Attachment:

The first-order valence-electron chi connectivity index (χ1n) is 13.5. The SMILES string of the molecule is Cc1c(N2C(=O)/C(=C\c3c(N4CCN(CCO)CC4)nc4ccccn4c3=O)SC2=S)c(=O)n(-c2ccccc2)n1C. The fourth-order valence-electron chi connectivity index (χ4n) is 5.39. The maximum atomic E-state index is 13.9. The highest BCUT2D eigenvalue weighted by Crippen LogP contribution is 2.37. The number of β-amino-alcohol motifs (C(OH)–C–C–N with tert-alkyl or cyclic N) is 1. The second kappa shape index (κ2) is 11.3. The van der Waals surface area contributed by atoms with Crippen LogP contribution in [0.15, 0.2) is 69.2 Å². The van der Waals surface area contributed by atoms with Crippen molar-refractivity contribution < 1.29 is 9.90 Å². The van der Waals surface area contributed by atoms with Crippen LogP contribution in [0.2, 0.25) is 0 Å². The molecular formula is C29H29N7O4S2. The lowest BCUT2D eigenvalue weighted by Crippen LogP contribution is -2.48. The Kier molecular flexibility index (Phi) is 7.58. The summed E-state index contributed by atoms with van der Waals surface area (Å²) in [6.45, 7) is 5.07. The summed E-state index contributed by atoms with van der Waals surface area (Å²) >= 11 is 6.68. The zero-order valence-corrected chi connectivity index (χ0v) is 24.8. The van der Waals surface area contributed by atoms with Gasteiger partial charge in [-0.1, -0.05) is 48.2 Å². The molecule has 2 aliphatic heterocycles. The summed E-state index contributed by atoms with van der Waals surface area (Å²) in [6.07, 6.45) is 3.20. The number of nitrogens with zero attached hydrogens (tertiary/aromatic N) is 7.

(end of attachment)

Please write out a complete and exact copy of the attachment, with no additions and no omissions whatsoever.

The first-order valence-electron chi connectivity index (χ1n) is 13.5. The SMILES string of the molecule is Cc1c(N2C(=O)/C(=C\c3c(N4CCN(CCO)CC4)nc4ccccn4c3=O)SC2=S)c(=O)n(-c2ccccc2)n1C. The fourth-order valence-electron chi connectivity index (χ4n) is 5.39. The maximum atomic E-state index is 13.9. The highest BCUT2D eigenvalue weighted by Crippen LogP contribution is 2.37. The number of β-amino-alcohol motifs (C(OH)–C–C–N with tert-alkyl or cyclic N) is 1. The second kappa shape index (κ2) is 11.3. The van der Waals surface area contributed by atoms with Crippen LogP contribution in [0.15, 0.2) is 69.2 Å². The van der Waals surface area contributed by atoms with Crippen molar-refractivity contribution < 1.29 is 9.90 Å². The van der Waals surface area contributed by atoms with Crippen LogP contribution in [0.2, 0.25) is 0 Å². The molecular formula is C29H29N7O4S2. The lowest BCUT2D eigenvalue weighted by Crippen LogP contribution is -2.48. The Kier molecular flexibility index (Phi) is 7.58. The summed E-state index contributed by atoms with van der Waals surface area (Å²) in [6.45, 7) is 5.07. The summed E-state index contributed by atoms with van der Waals surface area (Å²) >= 11 is 6.68. The zero-order valence-corrected chi connectivity index (χ0v) is 24.8. The van der Waals surface area contributed by atoms with Gasteiger partial charge in [-0.1, -0.05) is 48.2 Å². The molecule has 2 aliphatic heterocycles. The summed E-state index contributed by atoms with van der Waals surface area (Å²) in [6.07, 6.45) is 3.20. The number of nitrogens with zero attached hydrogens (tertiary/aromatic N) is 7.